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Hoffmann, R. A wiki for the life sciences where authorship matters. Nature Genetics (2008)
 
 
 

Maternal melatonin effects on clock gene expression in a nonhuman primate fetus.

In the adult mammal the circadian system, which allows predictive adaptation to daily environmental changes, comprises peripheral oscillators in most tissues, commanded by the suprachiasmatic nucleus (SCN) of the hypothalamus. The external environment of the fetus is provided by its mother. In primates, maternal melatonin is a candidate to entrain fetal circadian rhythms, including the SCN rhythms of metabolic activity. We found in the 90% of gestation capuchin monkey fetus expression of the clock genes Bmal-1, Per-2, Cry-2, and Clock in the SCN, adrenal, pituitary, brown fat, and pineal. Bmal-1, Per-2, and the melatonin 1 receptor ( MT1) showed a robust oscillatory expression in SCN and adrenal gland, whereas a circadian rhythm of dehydroepiandrosterone sulphate was found in plasma. Maternal melatonin suppression changed the expression of Bmal-1, Per-2, and MT1 in the fetal SCN. These effects were reversed by maternal melatonin replacement. In contrast, neither maternal melatonin suppression nor its replacement had effects on the expression of Per-2 and Bmal-1 or MT1 in the fetal adrenal gland or the circadian rhythm of fetal plasma dehydroepiandrosterone sulphate. Our data suggest that maternal melatonin is a Zeitgeber for the fetal SCN but probably not for the adrenal gland.[1]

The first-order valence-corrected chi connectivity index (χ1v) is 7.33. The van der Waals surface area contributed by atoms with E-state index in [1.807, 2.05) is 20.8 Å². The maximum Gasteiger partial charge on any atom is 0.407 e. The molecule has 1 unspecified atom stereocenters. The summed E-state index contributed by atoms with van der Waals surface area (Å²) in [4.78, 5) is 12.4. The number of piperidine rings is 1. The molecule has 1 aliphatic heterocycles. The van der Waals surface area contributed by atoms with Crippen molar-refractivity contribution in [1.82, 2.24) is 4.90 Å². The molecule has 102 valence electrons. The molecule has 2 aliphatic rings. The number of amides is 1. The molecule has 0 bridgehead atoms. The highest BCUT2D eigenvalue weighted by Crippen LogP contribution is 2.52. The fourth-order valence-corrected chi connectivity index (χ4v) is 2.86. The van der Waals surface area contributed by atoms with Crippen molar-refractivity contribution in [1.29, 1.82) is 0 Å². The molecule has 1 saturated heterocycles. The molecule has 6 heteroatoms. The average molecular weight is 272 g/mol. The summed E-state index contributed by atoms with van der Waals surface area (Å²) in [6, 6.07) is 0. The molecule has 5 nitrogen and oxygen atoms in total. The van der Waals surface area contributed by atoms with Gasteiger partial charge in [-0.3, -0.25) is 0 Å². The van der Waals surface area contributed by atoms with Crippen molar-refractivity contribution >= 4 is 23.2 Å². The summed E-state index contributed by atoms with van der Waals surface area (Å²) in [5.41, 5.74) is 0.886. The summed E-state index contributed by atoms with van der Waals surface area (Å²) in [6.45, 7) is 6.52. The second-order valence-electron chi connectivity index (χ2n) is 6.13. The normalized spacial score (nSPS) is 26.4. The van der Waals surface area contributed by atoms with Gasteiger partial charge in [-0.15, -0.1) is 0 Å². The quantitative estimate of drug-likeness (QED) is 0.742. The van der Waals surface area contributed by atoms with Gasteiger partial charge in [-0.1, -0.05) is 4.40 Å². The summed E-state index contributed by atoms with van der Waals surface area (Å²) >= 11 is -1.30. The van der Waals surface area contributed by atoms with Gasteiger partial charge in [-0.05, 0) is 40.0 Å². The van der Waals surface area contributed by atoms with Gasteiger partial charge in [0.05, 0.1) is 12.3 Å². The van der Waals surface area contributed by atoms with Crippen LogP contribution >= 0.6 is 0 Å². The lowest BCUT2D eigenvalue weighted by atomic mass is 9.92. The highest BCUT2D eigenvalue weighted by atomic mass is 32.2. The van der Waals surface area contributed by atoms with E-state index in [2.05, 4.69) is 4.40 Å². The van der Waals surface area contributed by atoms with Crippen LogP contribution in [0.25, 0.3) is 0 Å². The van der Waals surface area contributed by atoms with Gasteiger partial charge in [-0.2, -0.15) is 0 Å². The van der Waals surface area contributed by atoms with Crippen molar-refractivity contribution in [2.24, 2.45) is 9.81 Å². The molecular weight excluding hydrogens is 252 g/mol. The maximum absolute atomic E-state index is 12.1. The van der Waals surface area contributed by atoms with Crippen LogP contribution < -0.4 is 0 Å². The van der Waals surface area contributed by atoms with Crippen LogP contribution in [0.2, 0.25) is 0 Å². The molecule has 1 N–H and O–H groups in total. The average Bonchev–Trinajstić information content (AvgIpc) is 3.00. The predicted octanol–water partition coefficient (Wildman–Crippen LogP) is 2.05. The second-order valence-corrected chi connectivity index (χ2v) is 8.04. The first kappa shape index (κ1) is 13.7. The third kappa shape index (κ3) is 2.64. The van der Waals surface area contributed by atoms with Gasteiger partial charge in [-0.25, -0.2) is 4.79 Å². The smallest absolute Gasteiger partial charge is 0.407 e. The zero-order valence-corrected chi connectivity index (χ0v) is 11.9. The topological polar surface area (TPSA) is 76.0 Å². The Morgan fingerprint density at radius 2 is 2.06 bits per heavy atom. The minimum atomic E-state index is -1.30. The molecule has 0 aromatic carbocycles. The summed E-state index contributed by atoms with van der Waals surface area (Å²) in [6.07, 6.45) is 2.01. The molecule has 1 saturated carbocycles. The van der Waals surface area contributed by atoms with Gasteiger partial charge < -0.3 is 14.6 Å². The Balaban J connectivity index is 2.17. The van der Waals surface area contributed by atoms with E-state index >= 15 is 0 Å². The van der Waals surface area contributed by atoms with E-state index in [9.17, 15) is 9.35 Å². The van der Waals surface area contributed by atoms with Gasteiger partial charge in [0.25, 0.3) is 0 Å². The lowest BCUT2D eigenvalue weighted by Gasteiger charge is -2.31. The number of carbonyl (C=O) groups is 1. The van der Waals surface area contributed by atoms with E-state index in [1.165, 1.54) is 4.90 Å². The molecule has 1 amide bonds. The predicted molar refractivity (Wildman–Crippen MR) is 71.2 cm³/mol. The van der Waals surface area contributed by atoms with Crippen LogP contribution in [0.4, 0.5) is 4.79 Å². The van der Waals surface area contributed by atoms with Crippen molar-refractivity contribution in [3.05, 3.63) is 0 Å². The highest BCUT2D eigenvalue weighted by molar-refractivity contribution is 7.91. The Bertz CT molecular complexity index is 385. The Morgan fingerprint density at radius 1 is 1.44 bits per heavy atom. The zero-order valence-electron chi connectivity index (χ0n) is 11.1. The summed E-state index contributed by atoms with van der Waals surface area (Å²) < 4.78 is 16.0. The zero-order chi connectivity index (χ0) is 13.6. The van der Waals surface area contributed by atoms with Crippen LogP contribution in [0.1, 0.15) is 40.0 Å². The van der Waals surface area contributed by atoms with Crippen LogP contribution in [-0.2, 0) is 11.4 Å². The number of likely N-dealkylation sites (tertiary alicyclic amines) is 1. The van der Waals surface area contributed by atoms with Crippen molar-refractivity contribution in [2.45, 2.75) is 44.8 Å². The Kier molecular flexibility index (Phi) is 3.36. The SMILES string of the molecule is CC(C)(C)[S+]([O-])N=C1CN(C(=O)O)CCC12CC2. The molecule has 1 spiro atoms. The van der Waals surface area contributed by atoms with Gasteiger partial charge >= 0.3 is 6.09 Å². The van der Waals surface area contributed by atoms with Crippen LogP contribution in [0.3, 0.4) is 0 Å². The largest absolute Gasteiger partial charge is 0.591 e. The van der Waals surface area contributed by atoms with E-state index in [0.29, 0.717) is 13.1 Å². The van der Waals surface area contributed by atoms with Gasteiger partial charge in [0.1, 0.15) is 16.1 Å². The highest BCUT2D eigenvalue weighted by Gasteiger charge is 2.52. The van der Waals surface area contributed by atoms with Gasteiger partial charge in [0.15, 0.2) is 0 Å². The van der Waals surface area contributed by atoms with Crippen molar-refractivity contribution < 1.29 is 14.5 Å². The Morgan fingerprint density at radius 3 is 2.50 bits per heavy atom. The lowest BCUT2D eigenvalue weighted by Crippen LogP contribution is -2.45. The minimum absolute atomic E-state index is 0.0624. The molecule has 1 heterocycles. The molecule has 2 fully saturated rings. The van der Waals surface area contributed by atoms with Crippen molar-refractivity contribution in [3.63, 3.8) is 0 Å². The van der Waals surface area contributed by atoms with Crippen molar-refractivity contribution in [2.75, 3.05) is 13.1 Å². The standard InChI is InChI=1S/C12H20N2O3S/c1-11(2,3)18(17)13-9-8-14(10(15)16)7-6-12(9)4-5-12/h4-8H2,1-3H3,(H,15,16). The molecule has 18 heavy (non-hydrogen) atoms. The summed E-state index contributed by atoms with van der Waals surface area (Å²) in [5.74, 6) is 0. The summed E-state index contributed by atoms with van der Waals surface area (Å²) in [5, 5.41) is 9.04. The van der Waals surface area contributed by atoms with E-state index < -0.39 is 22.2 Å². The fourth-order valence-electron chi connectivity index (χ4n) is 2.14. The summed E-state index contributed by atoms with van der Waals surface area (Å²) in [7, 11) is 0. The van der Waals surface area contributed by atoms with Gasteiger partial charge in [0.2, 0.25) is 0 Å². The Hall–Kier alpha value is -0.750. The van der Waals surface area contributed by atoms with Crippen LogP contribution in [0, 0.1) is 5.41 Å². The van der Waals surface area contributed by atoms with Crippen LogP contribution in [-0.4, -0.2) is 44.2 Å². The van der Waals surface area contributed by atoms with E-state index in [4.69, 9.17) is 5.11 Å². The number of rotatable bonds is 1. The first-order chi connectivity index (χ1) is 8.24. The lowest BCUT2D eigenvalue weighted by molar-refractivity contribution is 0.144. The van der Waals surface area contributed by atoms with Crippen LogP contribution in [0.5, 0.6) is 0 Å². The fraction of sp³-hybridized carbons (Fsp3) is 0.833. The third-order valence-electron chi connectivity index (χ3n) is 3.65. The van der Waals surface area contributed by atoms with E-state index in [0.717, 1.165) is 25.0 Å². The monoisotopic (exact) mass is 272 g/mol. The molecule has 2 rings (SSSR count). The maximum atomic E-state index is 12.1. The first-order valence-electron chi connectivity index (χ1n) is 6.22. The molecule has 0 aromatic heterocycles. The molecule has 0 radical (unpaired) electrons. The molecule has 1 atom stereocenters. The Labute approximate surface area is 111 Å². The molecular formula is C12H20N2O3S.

References

  1. Maternal melatonin effects on clock gene expression in a nonhuman primate fetus. Torres-Farfan, C., Rocco, V., Monsó, C., Valenzuela, F.J., Campino, C., Germain, A., Torrealba, F., Valenzuela, G.J., Seron-Ferre, M. Endocrinology (2006) [Pubmed]
 
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